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Main ideas

  • Visualization of divergence and curl.


  • Definition of divergence and curl.
  • Geometry of divergence and curl, either through a geometric definition or through Stokes' Theorem and the Divergence Theorem.


  • Students may need to be reminded what circulation is.
  • Students may not have seen flux in 2 dimensions.


  • whiteboards and pens
  • formula sheet for div and curl in spherical and cylindrical coordinates (Each group may need its own copy.)
  • divergence and curl transparency (master available here)
  • blank transparencies and pens


  • Discuss the effect of choosing loops of different shapes, especially those adapted to the given vector field.
  • Talk about the geometry of sinks and sources (for divergence) and paddlewheels (for curl).


In the Classroom

  • While students are working on this activity, draw the vector fields on the board to use during the wrapup. Alternatively, bring an overhead transparency showing the vector fields (and blank transparencies for students to write on).
  • Students like this lab; it should flow smoothly and quickly.
  • Students may need to be reminded what $\OINT$ means, and that the positive orientation in the plane is counterclockwise.
  • Yes, two pairs of questions are really the same.
  • Make sure the paths do not go around the origin.
  • Encourage each group to work on at least two vector fields, which are in different rows and columns. Include one vector field from the third column if time permits.
  • Encourage each group to consider, for a single vector field, moving their loop to another location. This is especially effective (and in fact essential) for the two vector fields in the third column.
  • See the discussion of using transparencies for the hill activity
  • Students may eventually realize that the vector fields in the middle column are linear combinations of the vector fields in the first column, which are in turn “pure curl” and “pure divergence”, respectively.

Subsidiary ideas

  • Divergence and curl are not just about the behavior near the origin. Derivatives are about change — the difference between nearby vectors.


(MHG refers to McCallum, Hughes-Hallett, Gleason, et al. [3].)

  • MHG §19.1:20
  • MHG §20.2:16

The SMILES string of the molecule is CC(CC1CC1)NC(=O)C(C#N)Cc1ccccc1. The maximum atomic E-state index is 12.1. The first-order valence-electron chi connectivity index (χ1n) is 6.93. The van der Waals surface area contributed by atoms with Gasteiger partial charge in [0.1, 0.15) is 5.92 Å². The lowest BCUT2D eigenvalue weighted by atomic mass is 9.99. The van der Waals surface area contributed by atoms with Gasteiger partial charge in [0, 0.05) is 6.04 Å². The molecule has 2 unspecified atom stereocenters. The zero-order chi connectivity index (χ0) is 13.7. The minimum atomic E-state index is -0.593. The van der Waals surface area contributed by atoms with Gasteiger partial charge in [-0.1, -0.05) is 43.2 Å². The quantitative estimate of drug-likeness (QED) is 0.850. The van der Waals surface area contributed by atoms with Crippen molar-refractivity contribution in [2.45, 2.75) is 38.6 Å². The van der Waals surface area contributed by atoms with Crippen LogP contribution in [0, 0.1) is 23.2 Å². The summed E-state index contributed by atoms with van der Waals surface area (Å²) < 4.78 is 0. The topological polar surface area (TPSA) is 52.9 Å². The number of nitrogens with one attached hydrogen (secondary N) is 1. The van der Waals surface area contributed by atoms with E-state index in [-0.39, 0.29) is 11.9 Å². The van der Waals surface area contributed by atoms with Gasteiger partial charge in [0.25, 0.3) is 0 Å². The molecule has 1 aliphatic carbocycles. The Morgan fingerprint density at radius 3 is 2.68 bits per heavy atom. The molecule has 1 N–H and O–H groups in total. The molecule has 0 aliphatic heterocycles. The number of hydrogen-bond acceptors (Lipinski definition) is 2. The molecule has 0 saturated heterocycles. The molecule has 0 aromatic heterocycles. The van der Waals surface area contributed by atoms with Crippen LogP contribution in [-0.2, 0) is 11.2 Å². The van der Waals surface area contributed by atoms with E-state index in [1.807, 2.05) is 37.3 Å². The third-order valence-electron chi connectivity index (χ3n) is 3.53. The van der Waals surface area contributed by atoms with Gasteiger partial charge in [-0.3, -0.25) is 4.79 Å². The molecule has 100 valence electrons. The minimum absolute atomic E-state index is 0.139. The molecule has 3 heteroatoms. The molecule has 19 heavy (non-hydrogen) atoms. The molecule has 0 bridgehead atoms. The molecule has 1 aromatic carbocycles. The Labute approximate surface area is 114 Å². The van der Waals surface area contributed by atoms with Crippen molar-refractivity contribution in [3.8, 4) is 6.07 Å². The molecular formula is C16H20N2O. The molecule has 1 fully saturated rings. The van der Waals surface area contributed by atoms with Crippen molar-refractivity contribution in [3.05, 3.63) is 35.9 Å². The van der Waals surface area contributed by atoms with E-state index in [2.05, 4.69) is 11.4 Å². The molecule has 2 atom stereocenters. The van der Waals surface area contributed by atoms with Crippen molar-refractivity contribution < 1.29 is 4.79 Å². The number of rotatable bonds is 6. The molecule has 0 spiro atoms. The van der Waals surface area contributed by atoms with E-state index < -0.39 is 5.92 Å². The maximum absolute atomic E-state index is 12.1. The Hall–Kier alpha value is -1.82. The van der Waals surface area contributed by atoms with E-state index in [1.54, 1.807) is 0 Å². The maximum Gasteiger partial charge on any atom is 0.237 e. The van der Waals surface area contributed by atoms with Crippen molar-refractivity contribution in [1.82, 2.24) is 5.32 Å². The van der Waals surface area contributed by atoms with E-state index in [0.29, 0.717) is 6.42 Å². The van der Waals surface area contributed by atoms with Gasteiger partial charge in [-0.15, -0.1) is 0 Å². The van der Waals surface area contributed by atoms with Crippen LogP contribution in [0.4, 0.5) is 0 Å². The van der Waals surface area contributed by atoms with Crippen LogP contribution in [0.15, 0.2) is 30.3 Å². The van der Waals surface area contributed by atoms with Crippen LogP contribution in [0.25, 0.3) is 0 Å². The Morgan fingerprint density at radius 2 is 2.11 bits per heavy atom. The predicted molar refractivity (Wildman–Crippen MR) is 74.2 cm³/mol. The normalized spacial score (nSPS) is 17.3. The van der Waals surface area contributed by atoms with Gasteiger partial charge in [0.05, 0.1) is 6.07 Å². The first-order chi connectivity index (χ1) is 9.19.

• MHG §20.3:10,12,20
  • MHG §20.4:22

Essay questions

(none yet)


  • Emphasize the importance of divergence and curl in applications.
  • Ask students how to determine which vector fields are conservative! (A single closed path with nonzero circulation suffices to show that a vector field is not conservative. The best geometric way we know to show that a vector field is conservative is to try to draw the level curves for which the given vector field would be the gradient.)
  • Discuss the fact that $\rhat\over r$ and $\phat\over r$ are both curl-free and divergence-free; this is counterintuitive, but crucial for electromagnetism. (These are, respectively, the electric/magnetic field of a charged/current-carrying wire along the $z$-axis.)
  • Discuss the behavior of $\rhat\over r^n$ and $\phat\over r^n$, emphasizing that both the divergence and curl vanish when $n=1$.
  • Relate these examples to the magnetic field of a wire ($\BB={\phat\over r}$) and the electric field of a point charge ($\EE={\rhat\over r^2}$; this is the spherical $r$).
  • Show students how to compute divergence and curl of these vector fields in cylindrical coordinates.
  • Trying to estimate divergence and curl from a single plot of a vector field confronts students with the need to zoom in. Technology can be useful here.
  • An excellent JAVA applet for analyzing the geometry of vector fields, including the capability to zoom in, is Matthias Kawski's Vector Field Analyzer, available at
  • Point students to our paper on Electromagnetic Conic Sections which appeared in Am. J. Phys. 70, 1129–1135 (2002), and which is also available on the Bridge Project website.
  • Most physical applications of the divergence are 3-dimensional, rather than 2-dimensional. Each vector field in this activity could be regarded as a horizontal 3-dimensional vector field by assuming that there is no $z$-dependence, in which case the flux can be computed through a 3-dimensional box whose cross-section is the loop, and whose horizontal top and bottom do not contribute.

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